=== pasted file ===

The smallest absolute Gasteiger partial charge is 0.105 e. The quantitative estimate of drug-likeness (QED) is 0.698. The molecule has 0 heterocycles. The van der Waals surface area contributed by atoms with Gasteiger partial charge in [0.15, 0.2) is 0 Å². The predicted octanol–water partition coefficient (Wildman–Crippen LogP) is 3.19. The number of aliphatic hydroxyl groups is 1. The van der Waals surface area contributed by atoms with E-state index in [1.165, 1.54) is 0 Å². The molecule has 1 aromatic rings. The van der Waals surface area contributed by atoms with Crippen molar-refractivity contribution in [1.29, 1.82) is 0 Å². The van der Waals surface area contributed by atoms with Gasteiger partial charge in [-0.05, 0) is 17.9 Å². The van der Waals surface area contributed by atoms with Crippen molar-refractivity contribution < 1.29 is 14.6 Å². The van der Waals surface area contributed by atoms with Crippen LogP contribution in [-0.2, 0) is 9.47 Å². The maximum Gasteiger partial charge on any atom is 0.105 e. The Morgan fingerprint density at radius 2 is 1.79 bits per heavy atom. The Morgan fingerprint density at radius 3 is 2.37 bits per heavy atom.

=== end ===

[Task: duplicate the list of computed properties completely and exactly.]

The smallest absolute Gasteiger partial charge is 0.105 e. The quantitative estimate of drug-likeness (QED) is 0.698. The molecule has 0 heterocycles. The van der Waals surface area contributed by atoms with Gasteiger partial charge in [0.15, 0.2) is 0 Å². The predicted octanol–water partition coefficient (Wildman–Crippen LogP) is 3.19. The number of aliphatic hydroxyl groups is 1. The van der Waals surface area contributed by atoms with E-state index in [1.165, 1.54) is 0 Å². The molecule has 1 aromatic rings. The van der Waals surface area contributed by atoms with Crippen molar-refractivity contribution in [1.29, 1.82) is 0 Å². The van der Waals surface area contributed by atoms with Gasteiger partial charge in [-0.05, 0) is 17.9 Å². The van der Waals surface area contributed by atoms with Crippen molar-refractivity contribution < 1.29 is 14.6 Å². The van der Waals surface area contributed by atoms with Crippen LogP contribution in [-0.2, 0) is 9.47 Å². The maximum Gasteiger partial charge on any atom is 0.105 e. The Morgan fingerprint density at radius 2 is 1.79 bits per heavy atom. The Morgan fingerprint density at radius 3 is 2.37 bits per heavy atom.